Hoban sees the interchange legislation blocking further technological improvements in payments systems, through removal of income incentives. Banks won’t invest capital in activities where it lacks a decent return, he argues. “With the government taking that flow of capital away by decreasing revenue, it’s going to stagnate,” says Hoban.
Greg Patton attacks the premise of this part of Dodd-Frank. “If the objective was to help the consumer, show me where the money is going to wind up in their pockets,” he says. “It won’t. The shift will be from the entities that created the opportunity, who are responsible for fraud costs, business development, and research and development and distribution. So Robin Hood has arrived in Washington—but I don’t think the good people of Nottingham will get the benefit.”
New ventures on hold
Interchange is only the most obvious income effect of Dodd-Frank. There’s more.
Patton, for instance, says that the combination of the SAFE Act, regarding mortgage banking, and pending Dodd-Frank compliance burdens convinced Sierra Vista’s management not to launch a mortgage banking operation. “We decided that the compliance burden was too significant and outweighed the potential noninterest income stream,” Patton explains.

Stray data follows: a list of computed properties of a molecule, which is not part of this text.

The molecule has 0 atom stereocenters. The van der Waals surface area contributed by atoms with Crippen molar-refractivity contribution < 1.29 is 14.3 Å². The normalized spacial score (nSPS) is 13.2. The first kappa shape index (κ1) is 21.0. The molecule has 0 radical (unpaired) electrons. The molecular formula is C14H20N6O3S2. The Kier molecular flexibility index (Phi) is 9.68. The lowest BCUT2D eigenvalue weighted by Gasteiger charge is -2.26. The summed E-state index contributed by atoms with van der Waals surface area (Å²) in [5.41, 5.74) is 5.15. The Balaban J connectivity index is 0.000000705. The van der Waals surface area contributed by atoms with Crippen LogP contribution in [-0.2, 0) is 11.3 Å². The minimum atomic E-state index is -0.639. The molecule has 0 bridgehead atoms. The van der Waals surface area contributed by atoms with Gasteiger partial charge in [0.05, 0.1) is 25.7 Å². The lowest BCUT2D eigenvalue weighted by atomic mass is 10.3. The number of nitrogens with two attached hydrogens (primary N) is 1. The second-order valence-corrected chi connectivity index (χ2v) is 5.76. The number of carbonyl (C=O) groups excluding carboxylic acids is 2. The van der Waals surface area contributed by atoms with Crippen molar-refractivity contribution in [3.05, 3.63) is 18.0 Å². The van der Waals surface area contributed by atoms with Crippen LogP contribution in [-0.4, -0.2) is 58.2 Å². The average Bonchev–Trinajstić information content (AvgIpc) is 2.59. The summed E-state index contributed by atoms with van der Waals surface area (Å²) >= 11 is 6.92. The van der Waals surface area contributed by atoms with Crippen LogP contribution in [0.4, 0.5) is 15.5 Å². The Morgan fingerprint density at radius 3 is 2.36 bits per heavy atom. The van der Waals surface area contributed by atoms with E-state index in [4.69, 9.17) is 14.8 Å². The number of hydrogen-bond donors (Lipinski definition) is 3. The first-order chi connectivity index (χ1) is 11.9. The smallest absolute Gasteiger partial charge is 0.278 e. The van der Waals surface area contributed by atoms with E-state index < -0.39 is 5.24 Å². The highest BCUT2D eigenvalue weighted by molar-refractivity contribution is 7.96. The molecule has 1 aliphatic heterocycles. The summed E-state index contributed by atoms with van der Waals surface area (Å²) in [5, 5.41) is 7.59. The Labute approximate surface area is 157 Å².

Indeed, the growing compliance burden affects more than the direct costs that hit the bottom line. The costs of management distraction must also be accounted for.
“I find myself getting a little bit more involved with compliance stuff,” says Newport Federal’s Kevin McCarthy. “It kind of bubbles up, and distracts you from thinking about business strategies. You’re not bringing in any revenue through it.”
The coming compliance burden has kept Carolyn Mroz’s Bay-Vanguard from launching new products. “The unknown factors—what will the accounting cost us, what will legal cost us, what will compliance cost us” holds them back, she says. “We reason, ‘Let’s not go and start anything new, because we don’t know what our budget next year will be, to cover those costs.”
Final nails in free checking
Likewise, the cumulative impact of federal overdraft restrictions, coming interchange regulations, and more have led bankers to completely rethink pricing of checking accounts.
Hoban’s organization is introducing a new e-checking account that will use a “green” angle to promote its online elements. Existing customers will be offered the option of converting to this new account or going back to paying for checking.
“One of the messages we have to drive home to Congress,” says Mroz, “is, ‘You thought you were doing something good. But here’s the real deal’.” •
The electronic version of this article available at: http://www.nxtbook.com/nxtbooks/sb/ababj0111/index.php?startid=14